BT to buy EE: How should CIOs respond?
BT agrees a £12.5bn deal to buy mobile operator EE, and re-enters the mobile fray
Inside the enterprise: Twelve years ago, when executives at BT decided to spin-off O2, it probably seemed like a good idea to exit the mobile phone business.
The cost of building 3G networks was rising rapidly, and back then BT had other priorities, including building its fixed-line, broadband infrastructure. Mobile "convergence" as we now know it, let alone true mobile data, and the app economy, was still some way off.
Fast forward twelve and a bit years, and BT is back in the mobile game. Rather than buying back O2, now owned by Spain's Telefonica, BT is instead buying EE, the UK's largest mobile operator.
Subject to the usual shareholder and regulatory approvals, BT will pay 12.5bn for EE, the mobile network that is, itself, the result of a merger between Orange and the UK arm of T-Mobile. As part of the deal, Deutsche Telekom T-Mobile's parent will have a 12 per cent share of BT and a seat on its board. Orange will take four per cent of BT shares, as well as cash.
BT hopes it can tie together EE's mobile network which leads rivals O2, Vodafone and Three in the roll-out of 4G with its own fibre infrastructure. Done well, this could certainly provide a powerful package of services for voice and data.
Whether 12.5bn is a good deal or not is a question for BT's shareholders, although in 2005, Telefonica paid 18bn for O2. There is also the question of regulatory approval.
Although BT says it will bring cost savings through synergies between its fixed-line and EE's mobile operations and expects to save 360m a year inevitably, competitors will want to scrutinise the deal and especially, whether EE will receive preferential treatment when it comes to access to the BT fixed-line network.
Other concerns centre on how the deal will affect competition for both broadband and mobile services in the UK. EE is a significant, although smaller, player in the home broadband market, with 745,000 subscribers as of the first quarter of 2014, according to Choice.co.uk (BT, by contrast, had 7.28m subscribers in the same period). BT, for its part, operates BT Mobile, a business-focused MVNO that already runs on the EE network.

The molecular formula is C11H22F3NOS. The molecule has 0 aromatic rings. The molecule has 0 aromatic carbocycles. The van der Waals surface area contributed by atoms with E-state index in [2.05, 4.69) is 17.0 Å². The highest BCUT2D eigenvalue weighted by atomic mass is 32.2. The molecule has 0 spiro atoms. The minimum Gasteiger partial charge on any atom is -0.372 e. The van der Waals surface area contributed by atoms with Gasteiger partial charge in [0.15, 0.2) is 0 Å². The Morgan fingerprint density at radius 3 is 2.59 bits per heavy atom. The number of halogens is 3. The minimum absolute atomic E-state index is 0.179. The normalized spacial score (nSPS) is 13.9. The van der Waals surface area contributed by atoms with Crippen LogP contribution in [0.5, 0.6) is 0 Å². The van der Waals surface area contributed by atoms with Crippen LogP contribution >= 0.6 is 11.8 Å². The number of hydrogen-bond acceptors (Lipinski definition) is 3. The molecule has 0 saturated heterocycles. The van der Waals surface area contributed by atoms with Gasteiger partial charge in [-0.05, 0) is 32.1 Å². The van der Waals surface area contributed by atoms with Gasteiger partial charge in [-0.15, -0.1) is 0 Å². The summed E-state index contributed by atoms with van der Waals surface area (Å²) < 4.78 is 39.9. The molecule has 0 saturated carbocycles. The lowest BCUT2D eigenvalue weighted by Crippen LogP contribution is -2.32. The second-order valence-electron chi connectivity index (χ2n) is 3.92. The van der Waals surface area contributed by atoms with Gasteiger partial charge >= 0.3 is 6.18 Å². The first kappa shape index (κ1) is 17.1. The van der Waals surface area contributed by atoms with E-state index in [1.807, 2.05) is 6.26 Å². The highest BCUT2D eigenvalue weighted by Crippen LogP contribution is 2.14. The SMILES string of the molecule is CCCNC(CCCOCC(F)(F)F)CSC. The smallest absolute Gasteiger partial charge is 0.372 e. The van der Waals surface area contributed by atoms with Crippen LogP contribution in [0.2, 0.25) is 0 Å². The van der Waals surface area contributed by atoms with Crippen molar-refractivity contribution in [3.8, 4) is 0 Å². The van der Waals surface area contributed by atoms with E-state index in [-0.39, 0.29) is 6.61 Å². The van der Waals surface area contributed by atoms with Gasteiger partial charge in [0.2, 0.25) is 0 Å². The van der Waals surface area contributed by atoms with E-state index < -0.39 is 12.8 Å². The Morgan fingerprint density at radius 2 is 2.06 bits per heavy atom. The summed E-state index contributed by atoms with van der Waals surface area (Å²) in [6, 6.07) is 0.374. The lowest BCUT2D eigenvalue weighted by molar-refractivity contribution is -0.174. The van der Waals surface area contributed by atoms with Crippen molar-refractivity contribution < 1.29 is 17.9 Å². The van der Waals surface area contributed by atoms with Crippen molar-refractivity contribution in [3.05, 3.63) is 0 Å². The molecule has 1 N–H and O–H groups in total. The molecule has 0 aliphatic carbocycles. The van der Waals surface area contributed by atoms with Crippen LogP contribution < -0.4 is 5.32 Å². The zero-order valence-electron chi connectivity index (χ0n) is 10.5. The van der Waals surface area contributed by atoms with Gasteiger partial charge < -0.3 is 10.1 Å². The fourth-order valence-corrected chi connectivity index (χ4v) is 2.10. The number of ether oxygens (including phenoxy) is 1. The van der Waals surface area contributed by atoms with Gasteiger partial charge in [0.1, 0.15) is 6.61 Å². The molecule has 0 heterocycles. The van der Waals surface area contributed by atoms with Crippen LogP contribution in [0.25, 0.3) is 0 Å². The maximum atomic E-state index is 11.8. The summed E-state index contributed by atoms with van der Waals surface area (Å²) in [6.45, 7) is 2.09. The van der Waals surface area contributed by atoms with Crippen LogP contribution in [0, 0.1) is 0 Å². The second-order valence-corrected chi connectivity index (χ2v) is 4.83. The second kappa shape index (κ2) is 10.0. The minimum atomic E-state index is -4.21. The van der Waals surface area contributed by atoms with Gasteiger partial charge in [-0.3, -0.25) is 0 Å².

Taking these players out of the market will affect consumer choice. But enterprises are more likely to worry about the deal's impact on negotiated, corporate contracts that include both mobile and fixed services. It is here where BT and EE were significant competitors, and where the deal is most likely to affect rivals, especially Vodafone.
"From a network side [this deal has] the potential of bringing the leading backhaul, fixed network and 4G supplier under a single roof," says Nicholas McQuire, vice president of enterprise at CCS Insight.
"Between EE and BT there is proven innovation with cloud services, IP communications, fixed mobile convergence, 4G services and mobile solutions to enterprises, which added together far exceeds the competition." The combination, McQuire says, will be attractive to SMEs and enterprises wanting more from their telecoms.
"But, it will take time for the integrated businesses to materialise in terms of decent offerings. CIOs should certainly pay close attention to developments and question their existing suppliers how they intend to respond to the merger."
CIOs will also want to see competition safeguards put in place. But they should also start to look now at areas where their BT and EE services overlap, and where they currently provide vital redundancy. The EE deal won't be final until at least the end of this year, but it's not too soon to start reviewing telecoms services.
Stephen Pritchard is a contributing editor at IT Pro.
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